Lost Christianities (Bart D. Ehrman)
Misquoting Jesus (Bart D. Ehrman)
The Secret Origins of the Bible (Tim Callahan)
Jews, God and History (Max I. Dimont)
Abraham (Bruce Feiler)
Reason and Secularism
The Demon-Haunted World (Carl Sagan)
Why People Believe Weird Things (Michael Shermer)
I spend a lot of time either railing against or strongly supporting Ayn Rand. Her philosophy was brilliant, and yet incredibly under-developed and immature. Her writing is fascinating and infuriating. It is difficult for me to actually recommend her works, yet I believe there’s a lot in there to be learned.
The Spiral Dance (Starhawk)
Circle Round (Starhawk, Diane Baker, Anne Hill)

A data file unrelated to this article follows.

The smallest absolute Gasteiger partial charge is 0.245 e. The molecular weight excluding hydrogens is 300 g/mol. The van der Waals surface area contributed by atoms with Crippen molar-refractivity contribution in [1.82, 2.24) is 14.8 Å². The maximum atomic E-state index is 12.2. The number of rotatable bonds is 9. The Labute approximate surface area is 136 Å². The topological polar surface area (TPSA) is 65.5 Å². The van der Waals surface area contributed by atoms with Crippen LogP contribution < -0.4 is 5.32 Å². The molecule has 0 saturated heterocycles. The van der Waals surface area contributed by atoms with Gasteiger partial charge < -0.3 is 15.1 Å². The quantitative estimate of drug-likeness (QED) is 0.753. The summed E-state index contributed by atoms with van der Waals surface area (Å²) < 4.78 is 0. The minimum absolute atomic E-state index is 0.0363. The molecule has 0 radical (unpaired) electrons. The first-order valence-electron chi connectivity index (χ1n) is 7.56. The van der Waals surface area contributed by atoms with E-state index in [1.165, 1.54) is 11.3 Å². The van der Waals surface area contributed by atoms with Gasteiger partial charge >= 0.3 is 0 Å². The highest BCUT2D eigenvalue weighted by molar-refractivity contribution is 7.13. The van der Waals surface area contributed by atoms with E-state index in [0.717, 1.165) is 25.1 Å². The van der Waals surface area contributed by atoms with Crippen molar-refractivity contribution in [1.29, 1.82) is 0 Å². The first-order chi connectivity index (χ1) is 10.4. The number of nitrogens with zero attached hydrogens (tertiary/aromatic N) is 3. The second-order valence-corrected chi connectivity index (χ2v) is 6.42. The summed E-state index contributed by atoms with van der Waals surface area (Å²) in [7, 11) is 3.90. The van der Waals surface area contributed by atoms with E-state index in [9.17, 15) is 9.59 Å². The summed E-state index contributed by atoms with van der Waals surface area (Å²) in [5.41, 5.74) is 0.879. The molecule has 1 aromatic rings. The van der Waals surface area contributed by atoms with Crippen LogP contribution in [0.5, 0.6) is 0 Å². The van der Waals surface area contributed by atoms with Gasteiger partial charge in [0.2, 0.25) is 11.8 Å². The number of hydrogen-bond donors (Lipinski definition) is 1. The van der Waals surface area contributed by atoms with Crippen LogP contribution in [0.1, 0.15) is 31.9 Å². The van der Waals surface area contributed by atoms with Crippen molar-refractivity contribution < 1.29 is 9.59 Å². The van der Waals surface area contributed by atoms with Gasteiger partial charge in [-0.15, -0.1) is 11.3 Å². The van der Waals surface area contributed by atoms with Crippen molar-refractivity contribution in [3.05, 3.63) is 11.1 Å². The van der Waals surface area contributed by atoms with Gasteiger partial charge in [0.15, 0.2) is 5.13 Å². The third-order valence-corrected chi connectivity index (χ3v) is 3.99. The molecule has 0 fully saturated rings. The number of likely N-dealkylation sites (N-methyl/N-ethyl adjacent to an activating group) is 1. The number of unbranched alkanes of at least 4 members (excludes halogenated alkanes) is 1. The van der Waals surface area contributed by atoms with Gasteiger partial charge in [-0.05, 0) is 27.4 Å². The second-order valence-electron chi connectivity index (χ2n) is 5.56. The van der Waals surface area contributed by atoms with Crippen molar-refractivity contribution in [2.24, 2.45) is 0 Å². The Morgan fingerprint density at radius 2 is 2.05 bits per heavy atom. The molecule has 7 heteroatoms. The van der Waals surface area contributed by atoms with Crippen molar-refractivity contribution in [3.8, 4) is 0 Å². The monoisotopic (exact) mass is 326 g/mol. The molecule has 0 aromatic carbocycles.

Celebrating the Great Mother (Cait Johnson & Maura D. Shaw)
A Book of Pagan Prayer (Ceisiwr Serith)
The Essential Writings of Mahatma Gandhi (Raghavan Iyer) — Not technically a book on Hinduism, but a good collection of Gandhi’s important writings.
How to Practice (The Dalai Lama)
Zen Speaks (Tsai Chih Chung, translated by Brian Bruya)
The Da Vinci Code (Dan Brown)
Stranger in a Strange Land (Robert A. Heinlein)
The Year of Living Biblically (A.J. Jacobs)